1. “Get Up, Stand Up (Alt)”, “Duppy Conqueror (Live)”, and “Slave Driver (Live)” are found on Burnin’.
2. “Trenchtown Rock (Live)”, “Burnin’ And Lootin’ (Live)” and “Rebel Music (3 O’Clock Road Block) (Live)” are found on Live At The Roxy: The Complete Concert.
3. Three compilations will acquire most or all of the early Jamaican music:
One Love At Studio One
Fy-ah, Fy-ah – The JAD Masters, 1967-1970
4. “Bend Down Low (Live)” and another good version of “Slave Driver (Live)” are found on Talkin’ Blues, aka Rastaman Chant. The version of “No Woman, No Cry (Live)” is the famous version from Live!.
Bob Marley & The Wailers Songs:
Small Axe, Bob Marley & The Wailers ✭✭✭
I Shot The Sheriff, Bob Marley & The Wailers ✭✭✭
No Woman, No Cry (Live), Bob Marley & The Wailers ✭✭✭
African Herbsman, Bob Marley & The Wailers ✭✭✭
Bend Down Low (Live), Bob Marley & The Wailers ✭✭✭
Waiting In Vain, Bob Marley & The Wailers ✭✭✭
Keep On Moving, Bob Marley & The Wailers ✭✭
Don’t Rock The Boat, Bob Marley & The Wailers ✭✭
Sun Is Shining, Bob Marley & The Wailers ✭✭
Brain Washing, Bob Marley & The Wailers ✭✭
Four Hundred Years, Bob Marley & The Wailers ✭✭
Get Up, Stand Up, Bob Marley & The Wailers ✭✭
Get Up, Stand Up (Alt), Bob Marley & The Wailers ✭✭
Hypocrites, Bob Marley & The Wailers ✭✭
Mr. Chatterbox, Bob Marley & The Wailers ✭✭
One Love, Bob Marley & The Wailers ✭✭
It Hurts To Be Alone, Bob Marley & The Wailers ✭✭
Sunday Morning, Bob Marley & The Wailers ✭✭
Is This Love, Bob Marley & The Wailers ✭✭
Buffalo Soldier, Bob Marley & The Wailers ✭✭
Stir It Up, Bob Marley & The Wailers ✭✭
Redemption Song, Bob Marley & The Wailers ✭✭
Trenchtown Rock (Live), Bob Marley & The Wailers ✭✭
Rebel Music (3 O’Clock Road Block) (Live), Bob Marley & The Wailers ✭✭
Slave Driver (Live), Bob Marley & The Wailers ✭✭
Lively Up Yourself (Alt), Bob Marley & The Wailers ✭✭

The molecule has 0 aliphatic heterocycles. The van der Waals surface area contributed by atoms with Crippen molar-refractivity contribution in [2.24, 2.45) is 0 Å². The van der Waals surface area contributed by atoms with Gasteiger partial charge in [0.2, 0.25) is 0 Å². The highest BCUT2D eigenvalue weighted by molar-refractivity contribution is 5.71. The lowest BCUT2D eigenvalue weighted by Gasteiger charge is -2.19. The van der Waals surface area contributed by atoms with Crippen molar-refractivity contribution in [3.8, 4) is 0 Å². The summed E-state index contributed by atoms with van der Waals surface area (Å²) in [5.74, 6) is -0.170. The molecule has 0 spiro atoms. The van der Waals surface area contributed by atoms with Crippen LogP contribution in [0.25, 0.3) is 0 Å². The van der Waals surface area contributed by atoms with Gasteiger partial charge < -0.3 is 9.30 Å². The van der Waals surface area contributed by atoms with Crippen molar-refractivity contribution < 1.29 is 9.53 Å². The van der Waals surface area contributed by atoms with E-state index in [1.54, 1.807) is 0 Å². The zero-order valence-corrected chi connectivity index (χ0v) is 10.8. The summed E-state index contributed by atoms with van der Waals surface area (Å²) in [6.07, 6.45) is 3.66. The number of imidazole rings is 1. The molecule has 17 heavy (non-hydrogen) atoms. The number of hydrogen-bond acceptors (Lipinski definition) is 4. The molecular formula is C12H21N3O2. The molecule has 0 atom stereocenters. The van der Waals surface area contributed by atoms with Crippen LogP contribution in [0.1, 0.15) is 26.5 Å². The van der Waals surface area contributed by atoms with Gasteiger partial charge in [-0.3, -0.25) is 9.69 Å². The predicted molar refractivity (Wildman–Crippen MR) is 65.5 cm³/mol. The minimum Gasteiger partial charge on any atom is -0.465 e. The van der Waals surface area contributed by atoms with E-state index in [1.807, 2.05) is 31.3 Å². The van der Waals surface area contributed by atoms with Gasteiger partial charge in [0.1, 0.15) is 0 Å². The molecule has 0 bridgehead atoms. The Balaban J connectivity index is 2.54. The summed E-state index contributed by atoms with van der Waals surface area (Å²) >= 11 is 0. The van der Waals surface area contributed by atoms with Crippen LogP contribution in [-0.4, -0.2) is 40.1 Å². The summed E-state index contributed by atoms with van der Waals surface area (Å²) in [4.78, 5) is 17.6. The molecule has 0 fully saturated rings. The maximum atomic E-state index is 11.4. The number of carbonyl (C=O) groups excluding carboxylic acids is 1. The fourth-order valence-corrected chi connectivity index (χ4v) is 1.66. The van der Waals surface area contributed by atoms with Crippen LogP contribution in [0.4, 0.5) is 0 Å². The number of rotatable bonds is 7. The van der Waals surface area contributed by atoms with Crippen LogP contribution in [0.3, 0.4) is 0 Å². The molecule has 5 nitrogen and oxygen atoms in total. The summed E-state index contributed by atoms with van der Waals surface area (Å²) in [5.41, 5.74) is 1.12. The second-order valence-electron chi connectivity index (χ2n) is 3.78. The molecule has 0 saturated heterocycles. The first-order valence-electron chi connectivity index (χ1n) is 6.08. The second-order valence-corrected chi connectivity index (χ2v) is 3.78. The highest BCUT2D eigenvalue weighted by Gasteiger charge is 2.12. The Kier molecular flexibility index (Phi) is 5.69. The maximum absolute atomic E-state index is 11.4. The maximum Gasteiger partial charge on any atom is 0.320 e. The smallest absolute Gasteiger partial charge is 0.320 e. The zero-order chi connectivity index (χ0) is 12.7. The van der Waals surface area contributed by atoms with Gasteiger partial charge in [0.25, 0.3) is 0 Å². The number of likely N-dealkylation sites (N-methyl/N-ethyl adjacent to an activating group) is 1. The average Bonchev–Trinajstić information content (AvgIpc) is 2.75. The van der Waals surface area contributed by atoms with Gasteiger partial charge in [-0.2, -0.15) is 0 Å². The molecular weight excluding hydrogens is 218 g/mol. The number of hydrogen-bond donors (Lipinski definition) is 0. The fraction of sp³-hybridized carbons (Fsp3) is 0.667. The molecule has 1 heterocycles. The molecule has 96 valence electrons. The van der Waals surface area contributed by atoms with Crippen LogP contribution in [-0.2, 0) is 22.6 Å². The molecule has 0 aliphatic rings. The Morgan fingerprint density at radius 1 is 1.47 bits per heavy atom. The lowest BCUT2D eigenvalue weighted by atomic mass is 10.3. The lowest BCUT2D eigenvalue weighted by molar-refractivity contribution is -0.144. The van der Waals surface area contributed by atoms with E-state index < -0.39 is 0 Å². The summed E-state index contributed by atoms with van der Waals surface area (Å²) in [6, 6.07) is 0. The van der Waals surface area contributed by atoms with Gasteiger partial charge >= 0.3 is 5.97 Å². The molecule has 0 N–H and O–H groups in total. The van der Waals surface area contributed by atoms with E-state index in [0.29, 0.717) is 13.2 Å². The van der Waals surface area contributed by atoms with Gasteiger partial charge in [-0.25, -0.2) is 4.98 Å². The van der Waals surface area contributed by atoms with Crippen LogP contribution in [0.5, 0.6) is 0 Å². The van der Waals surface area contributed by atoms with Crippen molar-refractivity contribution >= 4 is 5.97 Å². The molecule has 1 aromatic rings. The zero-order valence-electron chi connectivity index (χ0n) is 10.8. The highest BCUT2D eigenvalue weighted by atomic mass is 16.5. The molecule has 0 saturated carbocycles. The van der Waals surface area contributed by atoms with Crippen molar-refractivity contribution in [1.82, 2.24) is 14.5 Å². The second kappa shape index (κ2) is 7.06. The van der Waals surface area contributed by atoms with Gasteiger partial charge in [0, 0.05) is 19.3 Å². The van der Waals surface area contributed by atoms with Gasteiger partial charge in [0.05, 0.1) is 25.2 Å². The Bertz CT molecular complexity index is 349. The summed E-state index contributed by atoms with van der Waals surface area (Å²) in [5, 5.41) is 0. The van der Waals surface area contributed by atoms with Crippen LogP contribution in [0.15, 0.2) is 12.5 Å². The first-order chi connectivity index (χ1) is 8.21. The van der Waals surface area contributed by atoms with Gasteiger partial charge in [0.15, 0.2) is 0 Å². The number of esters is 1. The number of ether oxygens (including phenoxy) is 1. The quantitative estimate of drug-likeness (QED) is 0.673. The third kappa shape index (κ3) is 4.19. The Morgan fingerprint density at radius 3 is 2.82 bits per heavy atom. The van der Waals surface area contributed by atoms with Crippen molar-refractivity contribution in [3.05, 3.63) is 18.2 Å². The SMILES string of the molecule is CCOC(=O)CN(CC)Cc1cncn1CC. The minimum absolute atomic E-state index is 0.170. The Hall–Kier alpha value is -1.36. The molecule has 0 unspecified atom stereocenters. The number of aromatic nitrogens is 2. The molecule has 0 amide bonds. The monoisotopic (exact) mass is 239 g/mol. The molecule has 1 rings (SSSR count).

Them Belly Full, Bob Marley & The Wailers ✭✭
He Who Knows It Feels It, Bob Marley & The Wailers ✭✭
Roots, Rock, Reggae, Bob Marley & The Wailers ✭✭
War, Bob Marley & The Wailers ✭✭
Duppy Conqueror, Bob Marley & The Wailers ✭✭
Duppy Conqueror (Live), Bob Marley & The Wailers ✭✭
Could You Be Loved (Alt), Bob Marley & The Wailers ✭✭
All In One, Part 1, Bob Marley & The Wailers ✭
Burnin’ And Lootin’, Bob Marley & The Wailers ✭
Burnin’ And Lootin’ (Live), Bob Marley & The Wailers ✭
Slave Driver (Live), Bob Marley & The Wailers ✭
Soul Rebel, Bob Marley & The Wailers ✭
Mellow Mood, Bob Marley & The Wailers ✭
Simmer Down, Bob Marley & The Wailers ✭
Sinner Man, Bob Marley & The Wailers ✭
One Love/People Get Ready, Bob Marley & The Wailers ✭
Jammin’, Bob Marley & The Wailers ✭
This Train, Bob Marley & The Wailers ✭
Rolling Stone, Bob Marley & The Wailers ✭
Roots, Rock, Dub, Bob Marley & The Wailers ✭
Kaya, Bob Marley & The Wailers ✭
Lively Up Yourself, Bob Marley & The Wailers ✭
I Shot The Sheriff, Eric Clapton ✭
I Shot The Sheriff (Live), Eric Clapton ✭✭✭
This Time/Waiting In Vain (Live), Los Lobos ✭✭
Stir It Up, Johnny Nash ✭✭
Sinner Man (Alt), Nina Simone & Felix Da Housecat ✭✭
This Train, Sister Rosetta Tharpe ✭✭
Like A Rolling Stone, Bob Dylan ✭✭✭✭✭
Like A Rolling Stone (Mono), Bob Dylan ✭✭✭✭✭
Like A Rolling Stone (Live), Bob Dylan ✭✭
Like A Rolling Stone, The Jimi Hendrix Experience ✭✭✭✭
Get Up, Stand Up, Peter Tosh ✭✭
Stepping Razor, Peter Tosh ✭
Why Must I Cry, Peter Tosh ✭✭
Fighting Against Conviction, Bunny Wailer ✭
Dreamland, Bunny Wailer ✭
Armagideon, Bunny Wailer ✭